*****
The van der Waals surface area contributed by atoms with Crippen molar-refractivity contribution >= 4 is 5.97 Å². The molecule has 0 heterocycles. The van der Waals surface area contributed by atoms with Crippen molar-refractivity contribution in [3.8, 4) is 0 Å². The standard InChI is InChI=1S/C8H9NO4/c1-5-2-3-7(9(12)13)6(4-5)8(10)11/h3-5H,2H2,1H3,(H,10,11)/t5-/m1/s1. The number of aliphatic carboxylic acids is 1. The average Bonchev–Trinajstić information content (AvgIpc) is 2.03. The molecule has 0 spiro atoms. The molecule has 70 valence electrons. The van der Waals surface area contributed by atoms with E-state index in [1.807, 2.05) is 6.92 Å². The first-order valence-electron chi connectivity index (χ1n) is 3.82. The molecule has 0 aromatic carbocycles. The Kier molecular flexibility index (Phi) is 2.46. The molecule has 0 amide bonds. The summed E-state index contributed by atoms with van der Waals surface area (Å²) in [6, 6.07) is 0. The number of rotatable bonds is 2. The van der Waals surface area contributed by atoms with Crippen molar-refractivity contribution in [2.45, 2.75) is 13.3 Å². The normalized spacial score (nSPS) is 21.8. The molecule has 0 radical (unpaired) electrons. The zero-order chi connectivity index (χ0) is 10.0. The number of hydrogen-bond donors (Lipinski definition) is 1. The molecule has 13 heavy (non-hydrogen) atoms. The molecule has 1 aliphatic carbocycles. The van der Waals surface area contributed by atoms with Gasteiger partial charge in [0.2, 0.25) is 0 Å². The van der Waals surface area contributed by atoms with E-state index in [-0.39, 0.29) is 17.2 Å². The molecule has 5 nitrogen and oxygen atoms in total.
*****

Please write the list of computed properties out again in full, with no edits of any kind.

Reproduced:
The van der Waals surface area contributed by atoms with Crippen molar-refractivity contribution >= 4 is 5.97 Å². The molecule has 0 heterocycles. The van der Waals surface area contributed by atoms with Crippen molar-refractivity contribution in [3.8, 4) is 0 Å². The standard InChI is InChI=1S/C8H9NO4/c1-5-2-3-7(9(12)13)6(4-5)8(10)11/h3-5H,2H2,1H3,(H,10,11)/t5-/m1/s1. The number of aliphatic carboxylic acids is 1. The average Bonchev–Trinajstić information content (AvgIpc) is 2.03. The molecule has 0 spiro atoms. The molecule has 70 valence electrons. The van der Waals surface area contributed by atoms with E-state index in [1.807, 2.05) is 6.92 Å². The first-order valence-electron chi connectivity index (χ1n) is 3.82. The molecule has 0 aromatic carbocycles. The Kier molecular flexibility index (Phi) is 2.46. The molecule has 0 amide bonds. The summed E-state index contributed by atoms with van der Waals surface area (Å²) in [6, 6.07) is 0. The number of rotatable bonds is 2. The van der Waals surface area contributed by atoms with Crippen molar-refractivity contribution in [2.45, 2.75) is 13.3 Å². The normalized spacial score (nSPS) is 21.8. The molecule has 0 radical (unpaired) electrons. The zero-order chi connectivity index (χ0) is 10.0. The number of hydrogen-bond donors (Lipinski definition) is 1. The molecule has 13 heavy (non-hydrogen) atoms. The molecule has 1 aliphatic carbocycles. The van der Waals surface area contributed by atoms with Gasteiger partial charge in [0.2, 0.25) is 0 Å². The van der Waals surface area contributed by atoms with E-state index in [-0.39, 0.29) is 17.2 Å². The molecule has 5 nitrogen and oxygen atoms in total.